H has a double bypass of his own, acquired just before we moved here when H was all of 42 or so. When he worked for us, he did more than drive a truck. Delivering furniture is a very physical line of work. He started turning blue on us here and there. Finally I told him I was too worried about his heart to want him to keep working, and talked him into applying for Social Security Disability.

That's a hard thing on a proud, conscientious, responsible, hard-working man like that. Very. But it was the right thing to do. His heart was simply too sick for him to keep on working. Not his fault. Killing yourself working is not good for your family.

I kept H on payroll throughout the year it took for Social Security to come through, paying him nominal sums to keep him qualified to stay on the company's health insurance plan. Having the power to do that for him, for that good man? Priceless. Priceless, people. One of the happiest events of my life.

He'd seen me during some of my own bad health events. He visited me in the hospital when I was in there for Poor Mr. Foot. He'd seen me when I so sick with allergies I was unable to talk, my brain just too befuddled to make words and sentences and push them out of my mouth.

Driving me around on Thursday, he asked if I was scared, being without a car. Yup. You bet. I was trying not to think about it, just be patient and keep trying to resolve the funding. But I was scared for sure, and so was Walter.

Heading back toward home, in between Sam's and the next stop, Walmart, H said --I'm going to tell you something I think you're going to like, okay? I talked to my wife about this. We want to tell you we'll lend you the money if you like, until you get your other money stuff straightened out. You can just pay us back when that happens. That way you'll have a car right away, so you don't have to worry any more.--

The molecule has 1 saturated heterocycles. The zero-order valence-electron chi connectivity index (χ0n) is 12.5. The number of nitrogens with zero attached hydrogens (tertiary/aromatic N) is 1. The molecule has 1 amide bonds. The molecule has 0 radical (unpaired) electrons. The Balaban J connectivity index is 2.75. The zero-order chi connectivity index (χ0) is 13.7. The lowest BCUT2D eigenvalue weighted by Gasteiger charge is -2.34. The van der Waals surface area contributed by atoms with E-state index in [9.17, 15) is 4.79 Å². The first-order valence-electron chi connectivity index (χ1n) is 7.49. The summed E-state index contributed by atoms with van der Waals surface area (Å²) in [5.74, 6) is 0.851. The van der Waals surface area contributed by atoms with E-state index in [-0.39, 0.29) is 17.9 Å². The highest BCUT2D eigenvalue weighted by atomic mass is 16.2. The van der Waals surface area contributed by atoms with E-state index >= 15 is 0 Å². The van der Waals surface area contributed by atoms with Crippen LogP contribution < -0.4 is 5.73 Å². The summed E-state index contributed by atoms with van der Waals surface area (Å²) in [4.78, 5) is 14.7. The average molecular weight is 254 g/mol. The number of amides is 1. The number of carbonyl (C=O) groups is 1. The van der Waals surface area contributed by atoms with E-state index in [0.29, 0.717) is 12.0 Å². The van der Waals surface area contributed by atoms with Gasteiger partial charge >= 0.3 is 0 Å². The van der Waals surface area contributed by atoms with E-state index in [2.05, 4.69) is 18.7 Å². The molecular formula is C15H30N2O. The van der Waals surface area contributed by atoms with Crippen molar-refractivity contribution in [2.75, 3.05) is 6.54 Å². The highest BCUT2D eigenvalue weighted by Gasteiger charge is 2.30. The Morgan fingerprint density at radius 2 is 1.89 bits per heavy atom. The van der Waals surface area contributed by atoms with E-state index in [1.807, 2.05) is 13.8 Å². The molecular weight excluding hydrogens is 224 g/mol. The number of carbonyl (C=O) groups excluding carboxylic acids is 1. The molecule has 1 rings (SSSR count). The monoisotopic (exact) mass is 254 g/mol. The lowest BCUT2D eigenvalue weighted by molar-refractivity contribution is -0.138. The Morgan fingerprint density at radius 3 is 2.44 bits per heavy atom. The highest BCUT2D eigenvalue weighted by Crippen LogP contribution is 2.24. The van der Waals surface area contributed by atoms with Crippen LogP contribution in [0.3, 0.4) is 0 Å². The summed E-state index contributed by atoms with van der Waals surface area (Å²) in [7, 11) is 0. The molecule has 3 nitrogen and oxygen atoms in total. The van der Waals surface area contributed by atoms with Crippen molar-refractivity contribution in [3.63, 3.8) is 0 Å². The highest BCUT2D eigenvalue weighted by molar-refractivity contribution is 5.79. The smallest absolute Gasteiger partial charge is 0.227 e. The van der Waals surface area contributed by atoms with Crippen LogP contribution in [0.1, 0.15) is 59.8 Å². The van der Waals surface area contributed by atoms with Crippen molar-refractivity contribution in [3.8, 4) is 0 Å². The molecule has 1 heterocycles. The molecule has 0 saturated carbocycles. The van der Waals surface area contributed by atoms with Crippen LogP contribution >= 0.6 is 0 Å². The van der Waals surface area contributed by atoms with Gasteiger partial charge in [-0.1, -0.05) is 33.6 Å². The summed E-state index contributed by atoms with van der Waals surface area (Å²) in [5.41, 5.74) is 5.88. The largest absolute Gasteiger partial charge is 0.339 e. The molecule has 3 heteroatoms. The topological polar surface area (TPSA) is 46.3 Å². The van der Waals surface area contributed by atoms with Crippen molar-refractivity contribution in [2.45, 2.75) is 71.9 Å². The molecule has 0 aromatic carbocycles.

I was stunned.

Went through minor crying bouts five or six times.

Wanted to be tough and independent and say --Thank you, but I can't do that.--

I called Walter instead. He told me: --Tell H they just saved me a huge amount of stress and worry, and I'll thank them in person as soon as I get back.--

So I said...--Yes. And thank you both, from the bottom of my heart.--

And there he was, bright and early Saturday morning, walking up with a grin on his face and a huge wad of cash in his hand.

Oh boy! Grins all around. Oh, it felt like Christmas out there on our driveway!

We signed papers and wrote in VINs and odometer readings and counted out $7,800.00. H and Reg D love autos, and happily went over the car's Important Stuff It Has On It. Tall D and I aren't car folks, we like paperwork. I'd already downloaded and printed the Florida forms we needed, application for a certificate of title, all that stuff. Called Geico. Cancel the Saturn, add the Izuzu Axiom, print out the new proof of insurance.

The car was officially mine, but I wanted it properly registered and tagged, and wanted it Now.

So I took the title docs and drove off to the title agency that was open on Saturday, two blocks down from Sam's. Paid some outrageous sales taxes and fees, got my new tag, got a replacement disabled parking placard since the old one had run off somewhere. Got the paperwork finished, 100%.

And then? I celebrated by running errands.

Just a few stores down from the title agency was a little bitty Walmart I hadn't known was out there. Sprite Zero on sale, only $1 a bottle, yay! I only had enough money left for nine of them. But oh, I was a happy camper. Cause there I was, driving my OWN SELF in my OWN CAR once again! Putting bottles of cheap Sprite Zero in it and EVERYTHING!!!